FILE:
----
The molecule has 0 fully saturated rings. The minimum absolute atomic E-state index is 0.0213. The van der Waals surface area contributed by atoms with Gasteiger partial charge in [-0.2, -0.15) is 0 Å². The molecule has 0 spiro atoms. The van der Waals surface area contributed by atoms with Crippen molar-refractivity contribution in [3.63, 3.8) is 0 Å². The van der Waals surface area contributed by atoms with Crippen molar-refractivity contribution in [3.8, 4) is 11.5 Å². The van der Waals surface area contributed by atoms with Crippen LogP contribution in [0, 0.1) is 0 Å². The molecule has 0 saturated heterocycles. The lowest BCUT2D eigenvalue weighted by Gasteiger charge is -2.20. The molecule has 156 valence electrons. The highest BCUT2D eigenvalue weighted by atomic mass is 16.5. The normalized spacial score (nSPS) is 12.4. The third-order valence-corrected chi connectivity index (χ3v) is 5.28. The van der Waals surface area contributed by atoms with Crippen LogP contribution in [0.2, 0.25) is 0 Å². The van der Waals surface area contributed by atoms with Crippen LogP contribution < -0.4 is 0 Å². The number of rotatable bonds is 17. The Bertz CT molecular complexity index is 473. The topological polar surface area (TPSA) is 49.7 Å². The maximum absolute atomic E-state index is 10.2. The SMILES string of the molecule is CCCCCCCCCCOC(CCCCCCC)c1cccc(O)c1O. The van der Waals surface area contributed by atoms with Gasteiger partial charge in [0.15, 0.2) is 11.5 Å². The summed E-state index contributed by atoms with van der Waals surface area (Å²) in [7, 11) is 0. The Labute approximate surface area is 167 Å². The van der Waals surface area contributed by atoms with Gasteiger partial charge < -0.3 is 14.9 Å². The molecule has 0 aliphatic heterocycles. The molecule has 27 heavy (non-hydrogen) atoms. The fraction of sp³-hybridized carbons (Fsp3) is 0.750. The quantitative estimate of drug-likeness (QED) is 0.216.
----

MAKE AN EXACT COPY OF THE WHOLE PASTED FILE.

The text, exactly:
The molecule has 0 fully saturated rings. The minimum absolute atomic E-state index is 0.0213. The van der Waals surface area contributed by atoms with Gasteiger partial charge in [-0.2, -0.15) is 0 Å². The molecule has 0 spiro atoms. The van der Waals surface area contributed by atoms with Crippen molar-refractivity contribution in [3.63, 3.8) is 0 Å². The van der Waals surface area contributed by atoms with Crippen molar-refractivity contribution in [3.8, 4) is 11.5 Å². The van der Waals surface area contributed by atoms with Crippen LogP contribution in [0, 0.1) is 0 Å². The molecule has 0 saturated heterocycles. The lowest BCUT2D eigenvalue weighted by Gasteiger charge is -2.20. The molecule has 156 valence electrons. The highest BCUT2D eigenvalue weighted by atomic mass is 16.5. The normalized spacial score (nSPS) is 12.4. The third-order valence-corrected chi connectivity index (χ3v) is 5.28. The van der Waals surface area contributed by atoms with Crippen LogP contribution in [0.2, 0.25) is 0 Å². The van der Waals surface area contributed by atoms with Crippen LogP contribution < -0.4 is 0 Å². The number of rotatable bonds is 17. The Bertz CT molecular complexity index is 473. The topological polar surface area (TPSA) is 49.7 Å². The maximum absolute atomic E-state index is 10.2. The SMILES string of the molecule is CCCCCCCCCCOC(CCCCCCC)c1cccc(O)c1O. The van der Waals surface area contributed by atoms with Gasteiger partial charge in [0.15, 0.2) is 11.5 Å². The summed E-state index contributed by atoms with van der Waals surface area (Å²) in [7, 11) is 0. The Labute approximate surface area is 167 Å². The van der Waals surface area contributed by atoms with Gasteiger partial charge < -0.3 is 14.9 Å². The molecule has 0 aliphatic heterocycles. The molecule has 27 heavy (non-hydrogen) atoms. The fraction of sp³-hybridized carbons (Fsp3) is 0.750. The quantitative estimate of drug-likeness (QED) is 0.216.